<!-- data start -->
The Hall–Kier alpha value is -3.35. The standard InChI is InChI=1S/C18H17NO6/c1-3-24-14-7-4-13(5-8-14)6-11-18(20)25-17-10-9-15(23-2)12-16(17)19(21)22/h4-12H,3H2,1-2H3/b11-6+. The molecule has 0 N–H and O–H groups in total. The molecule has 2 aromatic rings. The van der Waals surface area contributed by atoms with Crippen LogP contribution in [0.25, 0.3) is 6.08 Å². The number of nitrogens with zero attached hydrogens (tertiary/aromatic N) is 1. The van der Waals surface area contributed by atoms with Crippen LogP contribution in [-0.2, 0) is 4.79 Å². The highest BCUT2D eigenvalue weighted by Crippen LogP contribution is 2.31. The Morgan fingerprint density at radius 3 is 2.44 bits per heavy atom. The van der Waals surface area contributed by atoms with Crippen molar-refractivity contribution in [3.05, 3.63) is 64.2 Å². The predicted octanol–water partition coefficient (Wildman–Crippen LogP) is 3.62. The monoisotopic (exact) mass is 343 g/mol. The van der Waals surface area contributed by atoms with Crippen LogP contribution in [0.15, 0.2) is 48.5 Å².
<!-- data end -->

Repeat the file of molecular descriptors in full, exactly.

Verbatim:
The Hall–Kier alpha value is -3.35. The standard InChI is InChI=1S/C18H17NO6/c1-3-24-14-7-4-13(5-8-14)6-11-18(20)25-17-10-9-15(23-2)12-16(17)19(21)22/h4-12H,3H2,1-2H3/b11-6+. The molecule has 0 N–H and O–H groups in total. The molecule has 2 aromatic rings. The van der Waals surface area contributed by atoms with Crippen LogP contribution in [0.25, 0.3) is 6.08 Å². The number of nitrogens with zero attached hydrogens (tertiary/aromatic N) is 1. The van der Waals surface area contributed by atoms with Crippen LogP contribution in [-0.2, 0) is 4.79 Å². The highest BCUT2D eigenvalue weighted by Crippen LogP contribution is 2.31. The Morgan fingerprint density at radius 3 is 2.44 bits per heavy atom. The van der Waals surface area contributed by atoms with Crippen molar-refractivity contribution in [3.05, 3.63) is 64.2 Å². The predicted octanol–water partition coefficient (Wildman–Crippen LogP) is 3.62. The monoisotopic (exact) mass is 343 g/mol. The van der Waals surface area contributed by atoms with Crippen LogP contribution in [0.15, 0.2) is 48.5 Å².